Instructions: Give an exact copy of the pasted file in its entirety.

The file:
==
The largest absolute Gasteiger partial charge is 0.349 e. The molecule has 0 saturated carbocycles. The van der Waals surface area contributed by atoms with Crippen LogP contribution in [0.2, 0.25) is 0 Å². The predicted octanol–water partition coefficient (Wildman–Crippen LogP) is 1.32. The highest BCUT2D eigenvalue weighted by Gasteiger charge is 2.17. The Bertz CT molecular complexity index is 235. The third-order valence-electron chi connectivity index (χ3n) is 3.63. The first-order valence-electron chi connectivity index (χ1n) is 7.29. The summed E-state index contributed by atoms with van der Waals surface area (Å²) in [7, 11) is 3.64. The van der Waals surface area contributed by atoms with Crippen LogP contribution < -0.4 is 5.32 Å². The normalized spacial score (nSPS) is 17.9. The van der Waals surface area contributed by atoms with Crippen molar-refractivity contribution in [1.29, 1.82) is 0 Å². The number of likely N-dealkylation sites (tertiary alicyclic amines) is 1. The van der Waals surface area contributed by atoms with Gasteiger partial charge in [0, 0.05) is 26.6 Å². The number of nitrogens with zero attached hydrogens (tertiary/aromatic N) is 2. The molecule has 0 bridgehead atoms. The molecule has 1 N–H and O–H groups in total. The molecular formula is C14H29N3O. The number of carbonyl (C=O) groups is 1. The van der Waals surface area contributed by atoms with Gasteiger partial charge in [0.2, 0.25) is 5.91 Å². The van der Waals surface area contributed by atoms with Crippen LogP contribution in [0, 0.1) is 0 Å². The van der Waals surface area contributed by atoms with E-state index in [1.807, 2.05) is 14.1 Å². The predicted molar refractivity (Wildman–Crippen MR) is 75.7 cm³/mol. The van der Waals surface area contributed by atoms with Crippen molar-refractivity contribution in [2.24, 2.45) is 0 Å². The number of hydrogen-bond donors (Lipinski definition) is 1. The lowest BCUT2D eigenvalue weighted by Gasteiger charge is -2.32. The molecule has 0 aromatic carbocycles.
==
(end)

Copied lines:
The largest absolute Gasteiger partial charge is 0.349 e. The molecule has 0 saturated carbocycles. The van der Waals surface area contributed by atoms with Crippen LogP contribution in [0.2, 0.25) is 0 Å². The predicted octanol–water partition coefficient (Wildman–Crippen LogP) is 1.32. The highest BCUT2D eigenvalue weighted by Gasteiger charge is 2.17. The Bertz CT molecular complexity index is 235. The third-order valence-electron chi connectivity index (χ3n) is 3.63. The first-order valence-electron chi connectivity index (χ1n) is 7.29. The summed E-state index contributed by atoms with van der Waals surface area (Å²) in [7, 11) is 3.64. The van der Waals surface area contributed by atoms with Crippen LogP contribution < -0.4 is 5.32 Å². The normalized spacial score (nSPS) is 17.9. The van der Waals surface area contributed by atoms with Crippen molar-refractivity contribution in [1.29, 1.82) is 0 Å². The number of likely N-dealkylation sites (tertiary alicyclic amines) is 1. The van der Waals surface area contributed by atoms with Gasteiger partial charge in [0, 0.05) is 26.6 Å². The number of nitrogens with zero attached hydrogens (tertiary/aromatic N) is 2. The molecule has 0 bridgehead atoms. The molecule has 1 N–H and O–H groups in total. The molecular formula is C14H29N3O. The number of carbonyl (C=O) groups is 1. The van der Waals surface area contributed by atoms with Gasteiger partial charge in [0.2, 0.25) is 5.91 Å². The van der Waals surface area contributed by atoms with Crippen LogP contribution in [0, 0.1) is 0 Å². The van der Waals surface area contributed by atoms with E-state index in [1.807, 2.05) is 14.1 Å². The predicted molar refractivity (Wildman–Crippen MR) is 75.7 cm³/mol. The van der Waals surface area contributed by atoms with Crippen molar-refractivity contribution in [2.24, 2.45) is 0 Å². The number of hydrogen-bond donors (Lipinski definition) is 1. The lowest BCUT2D eigenvalue weighted by Gasteiger charge is -2.32. The molecule has 0 aromatic carbocycles.